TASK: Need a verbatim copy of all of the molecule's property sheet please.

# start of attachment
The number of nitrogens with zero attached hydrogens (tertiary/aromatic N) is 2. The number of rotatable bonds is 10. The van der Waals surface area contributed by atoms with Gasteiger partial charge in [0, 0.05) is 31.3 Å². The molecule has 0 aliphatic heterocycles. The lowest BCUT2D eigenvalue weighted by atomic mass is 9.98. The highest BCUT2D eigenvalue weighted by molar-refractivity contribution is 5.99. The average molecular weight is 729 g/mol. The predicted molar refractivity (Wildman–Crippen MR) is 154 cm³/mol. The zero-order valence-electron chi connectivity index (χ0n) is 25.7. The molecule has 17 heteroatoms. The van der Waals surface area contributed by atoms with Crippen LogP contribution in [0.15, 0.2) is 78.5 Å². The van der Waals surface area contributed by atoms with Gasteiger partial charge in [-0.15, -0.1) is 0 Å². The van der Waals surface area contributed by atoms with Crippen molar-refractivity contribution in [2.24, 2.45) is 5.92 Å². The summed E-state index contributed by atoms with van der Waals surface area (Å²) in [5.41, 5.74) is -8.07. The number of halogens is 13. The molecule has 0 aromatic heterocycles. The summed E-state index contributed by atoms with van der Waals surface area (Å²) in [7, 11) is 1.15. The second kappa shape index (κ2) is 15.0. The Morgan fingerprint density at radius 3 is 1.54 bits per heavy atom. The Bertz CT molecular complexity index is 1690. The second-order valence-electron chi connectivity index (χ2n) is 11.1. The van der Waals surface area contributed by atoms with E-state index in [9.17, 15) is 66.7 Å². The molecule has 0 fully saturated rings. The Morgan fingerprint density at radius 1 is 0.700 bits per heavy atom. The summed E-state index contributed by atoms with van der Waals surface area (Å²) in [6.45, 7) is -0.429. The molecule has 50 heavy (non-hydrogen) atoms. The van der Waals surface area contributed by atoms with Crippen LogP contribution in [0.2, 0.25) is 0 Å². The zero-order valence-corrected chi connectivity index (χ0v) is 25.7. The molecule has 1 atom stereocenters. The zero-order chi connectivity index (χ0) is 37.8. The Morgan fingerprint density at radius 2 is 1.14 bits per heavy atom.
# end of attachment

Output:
The number of nitrogens with zero attached hydrogens (tertiary/aromatic N) is 2. The number of rotatable bonds is 10. The van der Waals surface area contributed by atoms with Gasteiger partial charge in [0, 0.05) is 31.3 Å². The molecule has 0 aliphatic heterocycles. The lowest BCUT2D eigenvalue weighted by atomic mass is 9.98. The highest BCUT2D eigenvalue weighted by molar-refractivity contribution is 5.99. The average molecular weight is 729 g/mol. The predicted molar refractivity (Wildman–Crippen MR) is 154 cm³/mol. The zero-order valence-electron chi connectivity index (χ0n) is 25.7. The molecule has 17 heteroatoms. The van der Waals surface area contributed by atoms with Crippen LogP contribution in [0.15, 0.2) is 78.5 Å². The van der Waals surface area contributed by atoms with Gasteiger partial charge in [-0.15, -0.1) is 0 Å². The van der Waals surface area contributed by atoms with Crippen molar-refractivity contribution in [2.24, 2.45) is 5.92 Å². The summed E-state index contributed by atoms with van der Waals surface area (Å²) in [5.41, 5.74) is -8.07. The number of halogens is 13. The molecule has 0 aromatic heterocycles. The summed E-state index contributed by atoms with van der Waals surface area (Å²) in [7, 11) is 1.15. The second kappa shape index (κ2) is 15.0. The Morgan fingerprint density at radius 3 is 1.54 bits per heavy atom. The Bertz CT molecular complexity index is 1690. The second-order valence-electron chi connectivity index (χ2n) is 11.1. The van der Waals surface area contributed by atoms with E-state index in [9.17, 15) is 66.7 Å². The molecule has 0 fully saturated rings. The Morgan fingerprint density at radius 1 is 0.700 bits per heavy atom. The summed E-state index contributed by atoms with van der Waals surface area (Å²) in [6.45, 7) is -0.429. The molecule has 50 heavy (non-hydrogen) atoms. The van der Waals surface area contributed by atoms with Crippen LogP contribution in [0.2, 0.25) is 0 Å². The zero-order valence-corrected chi connectivity index (χ0v) is 25.7. The molecule has 1 atom stereocenters. The zero-order chi connectivity index (χ0) is 37.8. The Morgan fingerprint density at radius 2 is 1.14 bits per heavy atom.